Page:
An Interview with Alex Chinneck On His Collaboration with Philip Morris' IQOS for Milan Design Week
Recently, Alex Chinneck, an artist whose impossible architectural interventions we've shared in the past, revealed his latest project created in collaboration with Philip Morris' IQOS for Milan Design Week. A Sprinkle of Night and a Spoonful of Light is sort of a follow-up to a similar creation introduced in England last year, now featuring the whole facade of the building, plus the inside section.
Known for reality-bending creations in which urban space elements and structures obtain unusual qualities, Chinneck likes to challenge the viewer's perception of what is possible. Inspired by the traditional architectural element used on the corners of the buildings in this part of Italy, this particular intervention is unzipping the front of the building and revealing a glowing light facade underneath it. This effect is further extended on the inside of the structure where part of the floor and one of the walls are also unzipped with more light coming through them.
We enjoyed seeing the images of this impressive project, so we got in touch with Chinneck's studio and talked with the man behind this project.
Sasha Bogojev: How long was this project in the works?
Alex Chinneck: We first visited Milan to discuss the collaboration with IQOS in mid-January. Fabrication began six weeks after that and work started onsite two weeks later. In total, the whole process was less than 12 weeks from concept development to completion.
How many of the actual building elements were used for it?
The 17m unzipping facade covered two buildings, giving them a new, unified identity. To be clear, we rebuilt the entire front - the original buildings were completely concealed. The facade also created an internal corridor behind it that linked the interior spaces. This enabled us to take visitors on a journey, starting outside with the fatigued aesthetic of a seemingly historic Milanese building and then revealing, through a series of openings in its walls and floors, portals to a futuristic world.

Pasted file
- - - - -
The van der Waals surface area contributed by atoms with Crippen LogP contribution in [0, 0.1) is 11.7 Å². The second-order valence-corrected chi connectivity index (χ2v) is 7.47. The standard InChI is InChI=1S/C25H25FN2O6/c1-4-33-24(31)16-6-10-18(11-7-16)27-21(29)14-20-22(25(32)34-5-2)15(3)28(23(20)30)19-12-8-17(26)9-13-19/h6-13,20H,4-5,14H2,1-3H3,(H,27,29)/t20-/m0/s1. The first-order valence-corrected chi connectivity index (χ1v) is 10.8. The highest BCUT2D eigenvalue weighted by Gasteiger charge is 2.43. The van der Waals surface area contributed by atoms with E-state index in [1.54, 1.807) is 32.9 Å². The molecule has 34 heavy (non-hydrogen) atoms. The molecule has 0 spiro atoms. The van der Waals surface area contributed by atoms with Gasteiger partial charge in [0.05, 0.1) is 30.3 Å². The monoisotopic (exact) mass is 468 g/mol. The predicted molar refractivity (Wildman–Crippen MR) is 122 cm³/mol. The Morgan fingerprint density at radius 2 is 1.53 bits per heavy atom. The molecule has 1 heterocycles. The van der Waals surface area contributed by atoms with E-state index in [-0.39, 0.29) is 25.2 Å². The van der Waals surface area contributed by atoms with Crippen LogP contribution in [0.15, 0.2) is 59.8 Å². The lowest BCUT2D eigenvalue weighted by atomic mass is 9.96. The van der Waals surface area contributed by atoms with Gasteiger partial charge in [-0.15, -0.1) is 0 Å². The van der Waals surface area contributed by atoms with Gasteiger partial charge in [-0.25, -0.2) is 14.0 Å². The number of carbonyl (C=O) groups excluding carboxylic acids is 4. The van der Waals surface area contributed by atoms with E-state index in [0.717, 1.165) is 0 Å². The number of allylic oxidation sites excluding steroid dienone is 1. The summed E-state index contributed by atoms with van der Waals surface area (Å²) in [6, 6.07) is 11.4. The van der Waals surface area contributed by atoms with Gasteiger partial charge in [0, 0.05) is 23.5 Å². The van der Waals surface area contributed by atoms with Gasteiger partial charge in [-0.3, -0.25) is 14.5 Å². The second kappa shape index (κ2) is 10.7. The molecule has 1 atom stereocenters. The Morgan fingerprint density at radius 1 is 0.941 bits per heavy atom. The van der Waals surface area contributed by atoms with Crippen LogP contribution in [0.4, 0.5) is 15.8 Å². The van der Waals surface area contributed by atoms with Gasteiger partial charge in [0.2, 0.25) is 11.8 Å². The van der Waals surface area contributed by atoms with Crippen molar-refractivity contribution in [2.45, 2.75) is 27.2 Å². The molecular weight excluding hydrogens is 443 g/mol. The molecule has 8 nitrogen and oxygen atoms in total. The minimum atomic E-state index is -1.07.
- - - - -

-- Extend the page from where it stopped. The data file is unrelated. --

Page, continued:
What was the most challenging part of it?
Design and fabrication were both hugely expedited in order to meet the deadline of Milan Design Week, so that was our greatest challenge. We were designing details of the installation during the day and they were being produced the same night.
Personally, what was your favorite part of it all?
The collaboration with IQOS encouraged me to explore new territory in terms of working with color, sound, and illumination, and introducing an element of interactivity to the work.
How important is it to see your work in person versus seeing the images of it?
We live in an increasingly digital age where art is often experienced on screen. While social media acts as a fantastic mechanism for widening reach and awareness, the sculpture is best experienced in person. By inviting visitors to not only walk around the work but to go inside it and to literally picture themselves in the world that we created, I wanted to encourage as many people as possible to experience it in real life. I’m pleased to say that it worked with over 215,000 people visiting the work over six days and the interior spaces reaching maximum capacity throughout the installation.
What type of materials were used for this?
The sculptures were made of a hybrid of materials. For the unzipping factory floor, we excavated and poured a complete concrete floor. For the building's facade, real weeds were planted around its edges. Wherever possible, we use the real materials involved in the narrative of the artwork. Where not, we often use tricks and materials from the theatre trade. My work cuts across disciplines, combining art, architecture, theatre, and engineering.
Any further plans on continuing the unzipped works?
We will definitely be unzipping buildings again, and other things too, hopefully all around the world.
Any information on upcoming projects or exhibitions we can mention?
Our next public artwork will be in Mumbai and is due to be completed at the end of the monsoon season. We are currently working on several exciting projects across the UK also, including a major sculpture trail for Sheffield which must be one of the most ambitious public art projects ever attempted in this country.